# Inertial forces and centre of mass

Is inertial force always attached to the centre of mass of the object? Why? What rules cause this to happen?

See the example below of the leaned bike in a corner.

The force $m\frac{v^2}{r}$ pointing to the right is the centrifugal force (inertial force - because it's a rotating reference frame, therefore a non-inertial reference frame). It is attached to the centre of gravity of the bike.

I'm thinking that inertial force is attached to the centre of mass because of the fact that it should simply avoid creating a torque on the object. That's intuitive, but there must be a general rule that allows us to conclude that.

Yes inertial forces are always defined to go through the center of mass. This stems from the definition of linear momentum. For a rigid body linear momentum is the sum of each particle mass and speed which yields the expression:

$$\vec{L} = m \vec{v}_{cm}$$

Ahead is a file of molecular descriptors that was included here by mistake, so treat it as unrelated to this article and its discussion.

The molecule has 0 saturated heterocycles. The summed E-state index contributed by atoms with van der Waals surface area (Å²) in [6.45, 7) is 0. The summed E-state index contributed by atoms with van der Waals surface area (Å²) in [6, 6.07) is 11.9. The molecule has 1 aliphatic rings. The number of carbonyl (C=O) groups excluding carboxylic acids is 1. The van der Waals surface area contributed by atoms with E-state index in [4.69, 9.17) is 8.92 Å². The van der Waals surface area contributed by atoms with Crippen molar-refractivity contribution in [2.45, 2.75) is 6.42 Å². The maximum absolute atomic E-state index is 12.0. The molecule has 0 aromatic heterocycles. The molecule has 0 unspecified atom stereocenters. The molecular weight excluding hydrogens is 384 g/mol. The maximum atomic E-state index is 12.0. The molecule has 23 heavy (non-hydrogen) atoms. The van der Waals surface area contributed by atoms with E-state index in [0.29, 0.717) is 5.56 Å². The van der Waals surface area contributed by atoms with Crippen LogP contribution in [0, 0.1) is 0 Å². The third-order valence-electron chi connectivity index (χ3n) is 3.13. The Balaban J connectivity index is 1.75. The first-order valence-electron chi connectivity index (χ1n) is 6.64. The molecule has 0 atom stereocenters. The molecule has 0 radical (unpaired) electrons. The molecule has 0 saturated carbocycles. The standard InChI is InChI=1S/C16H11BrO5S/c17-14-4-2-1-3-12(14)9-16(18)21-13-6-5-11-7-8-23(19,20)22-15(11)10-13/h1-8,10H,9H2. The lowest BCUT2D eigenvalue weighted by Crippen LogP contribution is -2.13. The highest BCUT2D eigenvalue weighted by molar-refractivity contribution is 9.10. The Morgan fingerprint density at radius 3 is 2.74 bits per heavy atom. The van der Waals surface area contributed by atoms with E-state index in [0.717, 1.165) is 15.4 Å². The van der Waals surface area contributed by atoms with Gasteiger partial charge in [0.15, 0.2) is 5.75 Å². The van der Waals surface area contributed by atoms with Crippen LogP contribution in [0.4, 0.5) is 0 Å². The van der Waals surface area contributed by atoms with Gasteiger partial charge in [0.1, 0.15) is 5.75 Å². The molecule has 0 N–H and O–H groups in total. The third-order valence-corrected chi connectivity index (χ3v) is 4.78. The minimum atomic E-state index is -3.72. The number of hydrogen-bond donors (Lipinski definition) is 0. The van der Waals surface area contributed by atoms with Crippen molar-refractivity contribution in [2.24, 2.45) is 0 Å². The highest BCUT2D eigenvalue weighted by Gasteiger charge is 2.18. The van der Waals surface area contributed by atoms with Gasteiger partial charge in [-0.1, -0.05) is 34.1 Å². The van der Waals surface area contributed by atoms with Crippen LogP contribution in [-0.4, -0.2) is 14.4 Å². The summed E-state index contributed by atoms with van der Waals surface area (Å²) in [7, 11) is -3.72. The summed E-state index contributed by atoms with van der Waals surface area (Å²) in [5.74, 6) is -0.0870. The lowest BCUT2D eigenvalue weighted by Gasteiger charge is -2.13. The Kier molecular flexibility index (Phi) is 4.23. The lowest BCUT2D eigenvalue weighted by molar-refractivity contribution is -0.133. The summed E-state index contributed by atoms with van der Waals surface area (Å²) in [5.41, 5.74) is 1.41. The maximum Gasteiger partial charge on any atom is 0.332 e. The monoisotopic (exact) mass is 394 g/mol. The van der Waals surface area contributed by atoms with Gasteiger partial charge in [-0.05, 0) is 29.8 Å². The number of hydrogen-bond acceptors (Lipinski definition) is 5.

1. Linear momentum is the total mass multiplied by the velocity of the center of mass.
2. The net forces on a body equal to the rate of change of linear momentum. $$\sum \vec{F} = \frac{{\rm d}}{{\rm d}t} \vec{L}$$
3. Since mass $m$ is a scalar quantity the right hand side is equal to $$\sum \vec{F} = m \frac{{\rm d}}{{\rm d}t} \vec{v}_{cm} = m a_{cm}$$
4. Inertial forces, are equal to the net forces on a body.

As a consequence the sum of forces on rigid body only affect the motion of the center of mass.

Proof: Let the force acting on the $i$-th particle be $\vec{f}_i=m_i\vec{a}$, then
$$\vec{F}_\text{net}=\sum_{i=1}^N \vec{f}_i=M\vec{a}$$ where $$M=\sum_{i=1}^N m_i$$ is the total mass of the $N$ particles.
$$\tau_\text{net}=\sum_{i=1}^N \vec{r}_i\times m_i\vec{a}=\left(\sum_{i=1}^N m_i\vec{r}_i\right)\times \vec{a}=M\vec{r}_\text{CM}\times \vec{a}=\vec{r}_\text{CM}\times M\vec{a}=\vec{r}_\text{CM}\times \vec{F}_\text{net}$$